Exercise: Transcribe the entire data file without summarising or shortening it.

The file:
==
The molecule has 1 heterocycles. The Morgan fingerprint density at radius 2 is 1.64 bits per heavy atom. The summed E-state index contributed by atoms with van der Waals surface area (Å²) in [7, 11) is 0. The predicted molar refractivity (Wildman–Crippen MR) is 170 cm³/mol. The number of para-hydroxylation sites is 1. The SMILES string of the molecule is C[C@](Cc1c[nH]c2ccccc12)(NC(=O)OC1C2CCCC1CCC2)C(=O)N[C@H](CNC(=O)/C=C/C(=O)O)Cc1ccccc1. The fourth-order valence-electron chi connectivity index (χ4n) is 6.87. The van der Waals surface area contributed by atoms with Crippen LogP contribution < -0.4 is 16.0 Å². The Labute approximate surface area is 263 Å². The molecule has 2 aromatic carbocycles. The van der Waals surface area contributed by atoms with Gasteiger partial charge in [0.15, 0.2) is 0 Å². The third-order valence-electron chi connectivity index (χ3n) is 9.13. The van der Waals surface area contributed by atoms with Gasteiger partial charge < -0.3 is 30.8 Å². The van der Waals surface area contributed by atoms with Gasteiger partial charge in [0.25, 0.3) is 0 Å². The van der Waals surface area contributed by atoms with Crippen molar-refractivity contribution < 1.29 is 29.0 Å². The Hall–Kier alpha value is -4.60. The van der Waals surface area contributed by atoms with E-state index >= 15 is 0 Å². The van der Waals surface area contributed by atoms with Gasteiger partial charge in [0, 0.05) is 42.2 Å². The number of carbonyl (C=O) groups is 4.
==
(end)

The molecule has 1 heterocycles. The Morgan fingerprint density at radius 2 is 1.64 bits per heavy atom. The summed E-state index contributed by atoms with van der Waals surface area (Å²) in [7, 11) is 0. The predicted molar refractivity (Wildman–Crippen MR) is 170 cm³/mol. The number of para-hydroxylation sites is 1. The SMILES string of the molecule is C[C@](Cc1c[nH]c2ccccc12)(NC(=O)OC1C2CCCC1CCC2)C(=O)N[C@H](CNC(=O)/C=C/C(=O)O)Cc1ccccc1. The fourth-order valence-electron chi connectivity index (χ4n) is 6.87. The van der Waals surface area contributed by atoms with Crippen LogP contribution < -0.4 is 16.0 Å². The Labute approximate surface area is 263 Å². The molecule has 2 aromatic carbocycles. The van der Waals surface area contributed by atoms with Gasteiger partial charge in [0.15, 0.2) is 0 Å². The third-order valence-electron chi connectivity index (χ3n) is 9.13. The van der Waals surface area contributed by atoms with Gasteiger partial charge < -0.3 is 30.8 Å². The van der Waals surface area contributed by atoms with Gasteiger partial charge in [0.25, 0.3) is 0 Å². The van der Waals surface area contributed by atoms with Crippen molar-refractivity contribution < 1.29 is 29.0 Å². The Hall–Kier alpha value is -4.60. The van der Waals surface area contributed by atoms with E-state index >= 15 is 0 Å². The van der Waals surface area contributed by atoms with Gasteiger partial charge in [0, 0.05) is 42.2 Å². The number of carbonyl (C=O) groups is 4.